Having grown up in these Cherokee hills, I became interested in things native from an early age. This interest, spawned by my boyhood friends over on the Snowbird Reservation, has continued throughout my life and until today.
On June 19, 1865, slaves in Galveston, Texas were told of their freedom — two months after Robert E. Lee surrendered at Appomattox, Virginia, and over two and a half years after the Emancipation Proclamation had been signed.
A new archival facility, reimagined exhibit space and a website overhaul are all on the horizon for the Museum of the Cherokee Indian as Shana Bushyhead Condill enters her second year leading the organization.
Jutting off from the left side of a typically busy Blue Ridge Parkway pull-off overlooking Mills River, an unassuming dirt path dips into the woods and winds its way east, just out of view of the famed scenic drive.
The war in Ukraine may seem a million miles away, but one doesn’t have to travel halfway across the world to find the Western perspective on it. A small group of scholars from Western Carolina University in Cullowhee — some with roots in the war-torn region — are using their experience and academic skillsets to help educate the public about a complicated, confusing conflict that is already beginning to have global implications.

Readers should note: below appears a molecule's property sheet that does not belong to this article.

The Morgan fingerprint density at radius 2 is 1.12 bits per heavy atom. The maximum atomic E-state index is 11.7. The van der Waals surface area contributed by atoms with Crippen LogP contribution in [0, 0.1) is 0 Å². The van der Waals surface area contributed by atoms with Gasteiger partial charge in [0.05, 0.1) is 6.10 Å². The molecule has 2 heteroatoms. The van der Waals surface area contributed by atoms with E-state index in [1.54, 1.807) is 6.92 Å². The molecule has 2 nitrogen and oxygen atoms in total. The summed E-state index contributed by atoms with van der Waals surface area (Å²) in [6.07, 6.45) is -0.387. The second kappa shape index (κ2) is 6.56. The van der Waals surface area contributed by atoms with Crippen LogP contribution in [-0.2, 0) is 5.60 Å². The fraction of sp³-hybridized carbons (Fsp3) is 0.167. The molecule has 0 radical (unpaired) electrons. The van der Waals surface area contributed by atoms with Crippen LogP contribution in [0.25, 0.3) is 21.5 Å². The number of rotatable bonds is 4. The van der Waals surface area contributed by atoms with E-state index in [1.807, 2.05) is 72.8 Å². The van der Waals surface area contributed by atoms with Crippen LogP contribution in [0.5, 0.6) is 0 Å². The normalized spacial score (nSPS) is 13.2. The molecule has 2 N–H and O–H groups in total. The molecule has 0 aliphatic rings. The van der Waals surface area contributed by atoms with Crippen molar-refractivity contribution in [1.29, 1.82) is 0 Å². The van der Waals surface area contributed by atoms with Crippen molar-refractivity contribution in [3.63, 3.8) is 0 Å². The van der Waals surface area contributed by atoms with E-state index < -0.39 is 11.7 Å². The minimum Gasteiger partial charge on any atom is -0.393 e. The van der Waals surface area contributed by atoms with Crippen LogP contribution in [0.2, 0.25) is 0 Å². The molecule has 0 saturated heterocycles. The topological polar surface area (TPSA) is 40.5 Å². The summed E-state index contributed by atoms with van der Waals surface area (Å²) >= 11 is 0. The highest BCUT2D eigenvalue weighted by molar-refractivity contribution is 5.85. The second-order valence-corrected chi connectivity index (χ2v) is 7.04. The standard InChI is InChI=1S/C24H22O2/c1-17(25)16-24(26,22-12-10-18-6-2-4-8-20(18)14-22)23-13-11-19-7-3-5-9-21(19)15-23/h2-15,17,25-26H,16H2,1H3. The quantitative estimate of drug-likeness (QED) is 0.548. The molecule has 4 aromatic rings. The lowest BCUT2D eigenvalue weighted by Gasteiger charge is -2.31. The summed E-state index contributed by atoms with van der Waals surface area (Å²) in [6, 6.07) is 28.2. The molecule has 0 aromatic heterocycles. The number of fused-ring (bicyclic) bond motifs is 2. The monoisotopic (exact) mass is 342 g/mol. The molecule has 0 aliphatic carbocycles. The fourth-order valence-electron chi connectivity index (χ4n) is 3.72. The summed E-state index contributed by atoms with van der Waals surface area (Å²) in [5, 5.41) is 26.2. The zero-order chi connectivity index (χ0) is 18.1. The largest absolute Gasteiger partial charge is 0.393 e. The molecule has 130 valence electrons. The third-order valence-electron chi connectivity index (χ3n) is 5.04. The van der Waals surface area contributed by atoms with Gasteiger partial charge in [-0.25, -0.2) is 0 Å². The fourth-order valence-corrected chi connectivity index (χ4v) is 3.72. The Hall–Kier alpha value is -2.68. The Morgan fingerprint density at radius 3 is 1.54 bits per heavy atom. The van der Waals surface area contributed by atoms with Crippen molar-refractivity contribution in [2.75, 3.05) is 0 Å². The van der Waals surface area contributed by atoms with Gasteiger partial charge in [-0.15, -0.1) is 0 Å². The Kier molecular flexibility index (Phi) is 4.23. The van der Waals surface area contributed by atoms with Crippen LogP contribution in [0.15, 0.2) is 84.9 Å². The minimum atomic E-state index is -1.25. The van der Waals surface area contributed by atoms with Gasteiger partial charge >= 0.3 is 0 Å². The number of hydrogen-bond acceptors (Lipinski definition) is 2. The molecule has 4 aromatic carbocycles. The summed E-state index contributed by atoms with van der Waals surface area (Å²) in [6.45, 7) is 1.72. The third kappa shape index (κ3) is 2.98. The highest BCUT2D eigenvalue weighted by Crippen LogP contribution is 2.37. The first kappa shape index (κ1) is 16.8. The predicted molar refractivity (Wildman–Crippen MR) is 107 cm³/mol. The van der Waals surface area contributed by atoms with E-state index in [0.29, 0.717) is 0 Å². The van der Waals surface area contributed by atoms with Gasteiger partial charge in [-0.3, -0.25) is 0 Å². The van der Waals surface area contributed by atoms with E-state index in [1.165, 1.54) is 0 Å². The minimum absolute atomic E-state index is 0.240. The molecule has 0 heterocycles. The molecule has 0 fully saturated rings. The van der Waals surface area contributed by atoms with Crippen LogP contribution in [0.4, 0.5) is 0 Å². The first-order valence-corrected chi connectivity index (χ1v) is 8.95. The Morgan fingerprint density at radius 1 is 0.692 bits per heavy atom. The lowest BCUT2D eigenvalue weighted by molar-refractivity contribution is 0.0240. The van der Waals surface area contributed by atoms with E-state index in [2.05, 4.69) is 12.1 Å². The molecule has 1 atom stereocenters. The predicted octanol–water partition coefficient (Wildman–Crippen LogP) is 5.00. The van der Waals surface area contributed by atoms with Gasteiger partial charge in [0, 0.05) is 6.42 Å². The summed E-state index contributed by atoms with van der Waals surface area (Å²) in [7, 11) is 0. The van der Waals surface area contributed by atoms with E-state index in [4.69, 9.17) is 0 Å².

One of the most beautiful settings in Western North Carolina is Lake Logan, a sizable body of water captured between steep-forested mountainsides in southern Haywood County. Champion Fibre Company constructed this reservoir in 1932 on the West Fork of the Pigeon River — a tributary of the Pigeon River. Their primary purpose for doing this was to supplement the flow of water to the pulp and paper mill in Canton, especially during dry periods of low rainfall.
Valentine’s Day, like so many of the seemingly trivial holidays that dot our calendars, originated thousands of years ago as a Pagan celebration. Over the centuries Lupercalia, a Roman holiday, morphed into the feast day of Saint Valentine and eventually into today’s Hallmark version - Valentine’s Day.
Today, almost nothing remains of Waynesville’s majestic old Victorian-era hotel — except for some faded photographs and sepia-toned memories that linger in the minds of the region’s oldest inhabitants — but recent action by the town’s aldermen could go a long way in preserving what’s left of a natural spring that was responsible for producing much, much more than cold, stinky water.